Simultaneous Visualization of Wet Cells and Nanostructured Biomaterials in SEM using Ionic Liquids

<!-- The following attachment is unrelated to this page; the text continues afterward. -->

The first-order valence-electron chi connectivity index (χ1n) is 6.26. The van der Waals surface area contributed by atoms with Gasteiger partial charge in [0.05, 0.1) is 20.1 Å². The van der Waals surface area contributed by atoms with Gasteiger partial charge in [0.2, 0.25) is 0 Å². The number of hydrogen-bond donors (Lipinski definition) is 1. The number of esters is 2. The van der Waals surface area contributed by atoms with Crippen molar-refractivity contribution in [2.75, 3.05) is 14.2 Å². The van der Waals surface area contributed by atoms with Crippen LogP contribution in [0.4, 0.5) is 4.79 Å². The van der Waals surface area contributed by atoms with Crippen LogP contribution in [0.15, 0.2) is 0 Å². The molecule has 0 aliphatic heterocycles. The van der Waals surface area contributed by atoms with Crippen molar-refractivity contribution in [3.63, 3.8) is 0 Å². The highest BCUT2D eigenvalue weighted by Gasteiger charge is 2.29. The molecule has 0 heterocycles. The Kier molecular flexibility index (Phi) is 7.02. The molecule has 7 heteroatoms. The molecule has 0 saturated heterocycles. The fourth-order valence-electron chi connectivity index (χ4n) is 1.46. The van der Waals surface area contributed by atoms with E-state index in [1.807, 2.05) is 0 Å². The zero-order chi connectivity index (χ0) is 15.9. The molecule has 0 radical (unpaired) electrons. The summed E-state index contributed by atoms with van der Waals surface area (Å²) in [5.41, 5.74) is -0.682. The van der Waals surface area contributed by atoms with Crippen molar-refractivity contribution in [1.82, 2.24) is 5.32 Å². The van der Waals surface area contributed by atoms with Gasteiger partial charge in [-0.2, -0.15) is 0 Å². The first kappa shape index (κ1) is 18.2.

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This work presents a successful methodology to image mammalian cells adhered to nanostructured titanium by using scanning electron microscopy (SEM) operating in low-vacuum mode following ionic liquid treatment. Human osteoblast-like Saos-2 cells were treated with a room-temperature ionic liquid, 1-ethyl-3-methylimidazolium tetrafluoroborate, and subsequently imaged on titanium by SEM. Titanium substrates were modified to create laser-induced periodic surface structures (LIPSS) for visualization at the submicron scale. By using a combination of fluorescence-based cell metabolism along with light microscopy and SEM image analysis, the shape and location of irradiated cells were confirmed to be unchanged after multiple irradiation sessions; the viability of minimally irradiated cells was also unaltered. The wet imaging conditions combined with a rapid facile protocol using ionic liquid allows this technique to fulfill a niche in examining cellular behavior on biomaterials with submicron surface features. The demonstrated method to track observed cell adhesion to submicron surface features by SEM has great implications for understanding cell migration on nanostructured surfaces as well as the exploration of simpler SEM preparation methods for cellular imaging.
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